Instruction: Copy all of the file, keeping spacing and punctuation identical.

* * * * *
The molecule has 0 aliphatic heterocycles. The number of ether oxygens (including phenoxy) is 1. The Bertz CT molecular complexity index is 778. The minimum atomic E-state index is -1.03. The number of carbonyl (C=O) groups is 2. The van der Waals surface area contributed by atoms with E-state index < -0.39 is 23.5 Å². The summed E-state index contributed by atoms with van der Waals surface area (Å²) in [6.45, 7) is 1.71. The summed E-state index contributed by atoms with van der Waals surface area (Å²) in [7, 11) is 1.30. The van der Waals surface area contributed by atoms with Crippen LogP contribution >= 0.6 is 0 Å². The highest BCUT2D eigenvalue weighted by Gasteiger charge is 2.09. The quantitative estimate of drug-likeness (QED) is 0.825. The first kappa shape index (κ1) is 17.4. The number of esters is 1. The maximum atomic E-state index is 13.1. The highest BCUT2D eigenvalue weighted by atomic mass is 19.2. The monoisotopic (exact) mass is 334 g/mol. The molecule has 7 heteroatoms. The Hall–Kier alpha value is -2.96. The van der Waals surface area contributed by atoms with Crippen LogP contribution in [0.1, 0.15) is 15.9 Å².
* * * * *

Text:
The molecule has 0 aliphatic heterocycles. The number of ether oxygens (including phenoxy) is 1. The Bertz CT molecular complexity index is 778. The minimum atomic E-state index is -1.03. The number of carbonyl (C=O) groups is 2. The van der Waals surface area contributed by atoms with E-state index < -0.39 is 23.5 Å². The summed E-state index contributed by atoms with van der Waals surface area (Å²) in [6.45, 7) is 1.71. The summed E-state index contributed by atoms with van der Waals surface area (Å²) in [7, 11) is 1.30. The van der Waals surface area contributed by atoms with Crippen LogP contribution >= 0.6 is 0 Å². The highest BCUT2D eigenvalue weighted by Gasteiger charge is 2.09. The quantitative estimate of drug-likeness (QED) is 0.825. The first kappa shape index (κ1) is 17.4. The number of esters is 1. The maximum atomic E-state index is 13.1. The highest BCUT2D eigenvalue weighted by atomic mass is 19.2. The monoisotopic (exact) mass is 334 g/mol. The molecule has 7 heteroatoms. The Hall–Kier alpha value is -2.96. The van der Waals surface area contributed by atoms with Crippen LogP contribution in [0.1, 0.15) is 15.9 Å².